Saehoon Park


131 Studio, Food Stylist & Food Service Consultant

Cheongun-dong, Jongno-gu, Seoul

Saehoon Park spent his early childhood in Paris, school years in Seoul and the shining youth of his 20’s in New York. Now reaching his mid 30’s, he is back in Seoul and to his family. He roamed about the territories of design and fine art and today he is working intimately with food. Sitting right by the main road of Cheongun-dong, a mysterious stainless steel door opened and led us inside his unworldly-like place in a worldly neighborhood—131 Studio.

Yoojin Jung

A name which goes by the address, could you tell us what 131 Studio does?

In the beginning I ran this studio as a place where people would gather and hang out while enjoying cooking and dining altogether. So it was usually magazine shoots or food stylings but now I expanded to art direction of dining spaces while doubling as a food service consultant. What I focus most on is the entire process of eating. It shouldn’t simply be about pretty plates and style but more about creating a fun environment around or together with the cook, eyeing everything objectively, and I think that’s more interesting.


We were surprised to find the studio attached so close to the main road. Was there a reason you settled yourself here?

My house is located behind Chungwoon Elementary School so it was easy for me to settle in this neighborhood. If I was to look for a more quiet place I could’ve chosen to go a block further inside but I didn’t want to seclude myself nor did I want to look like someone living a retired life in some remote place. Cheongun-dong itself is a still neighborhood and if I went deeper along the alley everything would’ve been too far from all the liveliness.

What triggered you to switch to a food-related field from your original studies of fine art?

During my long studies abroad, I pretty much went around on my own to find decent meals for myself. I’d go looking for savory food or hot eatouts and I realized the more I did, the more I became obsessed with eating. I don’t stay in the kitchen all day like a professional chef so I can’t say that I have profound experience or anything. Rather than the cooking itself, I’m more interested in realizing and bringing to life the space around cooking, the atmosphere and the experiences.


We were told you spent part of your childhood in Paris and your 20’s in New York.

I was born in Seoul but soon my father was transferred to Paris as a sojourning employee so my whole family went to live for about 4 ½ years and came back right before I entered elementary school. And I attended all my education courses in Seoul, including college.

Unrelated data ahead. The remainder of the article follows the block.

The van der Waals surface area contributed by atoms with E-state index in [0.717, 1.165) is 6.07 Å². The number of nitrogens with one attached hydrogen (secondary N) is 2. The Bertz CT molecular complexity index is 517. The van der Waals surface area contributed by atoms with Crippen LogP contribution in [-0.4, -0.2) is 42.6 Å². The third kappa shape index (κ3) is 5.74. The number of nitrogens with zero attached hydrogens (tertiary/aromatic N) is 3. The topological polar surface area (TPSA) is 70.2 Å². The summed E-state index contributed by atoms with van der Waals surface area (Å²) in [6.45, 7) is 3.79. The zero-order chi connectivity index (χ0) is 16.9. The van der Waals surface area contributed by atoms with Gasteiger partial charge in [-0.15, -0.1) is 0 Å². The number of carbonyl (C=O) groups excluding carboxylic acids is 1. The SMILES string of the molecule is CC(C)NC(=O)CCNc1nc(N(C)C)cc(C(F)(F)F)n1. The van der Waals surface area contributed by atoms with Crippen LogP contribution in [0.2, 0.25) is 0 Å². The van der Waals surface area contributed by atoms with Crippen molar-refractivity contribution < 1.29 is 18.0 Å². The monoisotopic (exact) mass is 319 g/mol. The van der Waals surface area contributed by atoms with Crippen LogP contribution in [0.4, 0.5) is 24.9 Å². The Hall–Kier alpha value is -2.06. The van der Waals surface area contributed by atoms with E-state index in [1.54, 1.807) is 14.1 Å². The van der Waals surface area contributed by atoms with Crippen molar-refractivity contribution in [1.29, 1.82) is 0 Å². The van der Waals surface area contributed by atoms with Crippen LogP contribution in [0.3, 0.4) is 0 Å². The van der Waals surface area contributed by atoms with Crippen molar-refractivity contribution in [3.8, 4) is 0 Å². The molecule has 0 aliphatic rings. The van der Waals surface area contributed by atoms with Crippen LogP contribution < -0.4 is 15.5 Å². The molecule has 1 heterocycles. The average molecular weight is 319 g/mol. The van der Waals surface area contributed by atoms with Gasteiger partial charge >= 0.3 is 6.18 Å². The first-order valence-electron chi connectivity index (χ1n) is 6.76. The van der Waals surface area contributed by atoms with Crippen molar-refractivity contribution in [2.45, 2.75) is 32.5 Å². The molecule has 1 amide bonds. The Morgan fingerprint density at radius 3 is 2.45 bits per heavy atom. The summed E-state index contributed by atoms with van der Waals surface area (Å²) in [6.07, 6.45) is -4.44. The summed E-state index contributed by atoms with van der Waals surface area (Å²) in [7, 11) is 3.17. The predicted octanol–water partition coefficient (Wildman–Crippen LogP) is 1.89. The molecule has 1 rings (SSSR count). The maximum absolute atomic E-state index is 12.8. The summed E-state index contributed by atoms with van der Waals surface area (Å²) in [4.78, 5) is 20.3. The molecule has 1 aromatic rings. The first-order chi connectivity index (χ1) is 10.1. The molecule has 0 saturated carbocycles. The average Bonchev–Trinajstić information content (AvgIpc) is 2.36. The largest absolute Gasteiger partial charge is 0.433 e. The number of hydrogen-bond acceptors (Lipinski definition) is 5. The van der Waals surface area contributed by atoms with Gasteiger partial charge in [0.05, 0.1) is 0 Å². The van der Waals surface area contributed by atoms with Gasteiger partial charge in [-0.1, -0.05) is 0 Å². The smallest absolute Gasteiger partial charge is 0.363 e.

You studied business administration here and then went abroad to study fine art. What was the reason for such change of studies?

I enrolled M.B.A. all because of my parents and soon after my discharge from the army I took time to think about my future and decided that I do something related to art. So I took off and went into School of Visual Arts in New York and attended courses corresponding to graphic design until the second semester of my Junior year and transferred to the fine arts department. It was suffocating to be sitting in front of the computer and staring into images behind the small screen. I think I hankered for artworks on large canvases and sculptures.

Did you ever think seriously of staying abroad permanently?

I spent most of my 20’s in New York so it’s like a second home to me. After switching to fine art from business, it felt as if a new stage of life had opened before me. The ways of thinking, the places that I’d go to changed dramatically. The change was like a formatted hard disk. Looking back, there was barely a moment when I felt any excitement during my school years. It was just me simply ‘living’ in Seoul and that was it. Whilst in New York I lived by a whole different, more exciting rhythm and I did seriously think of staying longer. But I had to return because of my father’s health issues.


So was it your family that made you return to Seoul?

Yes and I had no choice. And my family is the reason I’m now in Seoul and why I set up my studio nearby.


Your mother also has deep knowledge of cooking, considering the fact that she once ran her own restaurant.

When I was young I didn’t appreciate my mom’s cooking. Her cooking was all about healthy food so she barely used salt. Being a lunchbox generation(today lunch is served at schools) and a little kid, I wanted my mom to make me fun and cute, kid-like meals instead of brown rice, which I ate without a clue of why I was spooning such bowl of stiff grain. But as time went by I came to realize and finally appreciate the value of her cooking.

What was the main focus when you arranged the space of your studio?

I had my mom in mind when I was preparing for the open. I looked for a common ground where the older and the younger generation could mix and mingle with ease. If a place is focused only on the young taste the elderly would mostly feel uncomfortable. So I took into consideration the look & feel that embraced a wide range of generations.


It gave a very strong impression as soon as we stepped inside the studio and faced the kitchen straight on. Not to mention how the dominant stainless steel makes the kitchen somewhat resemble a machinery room.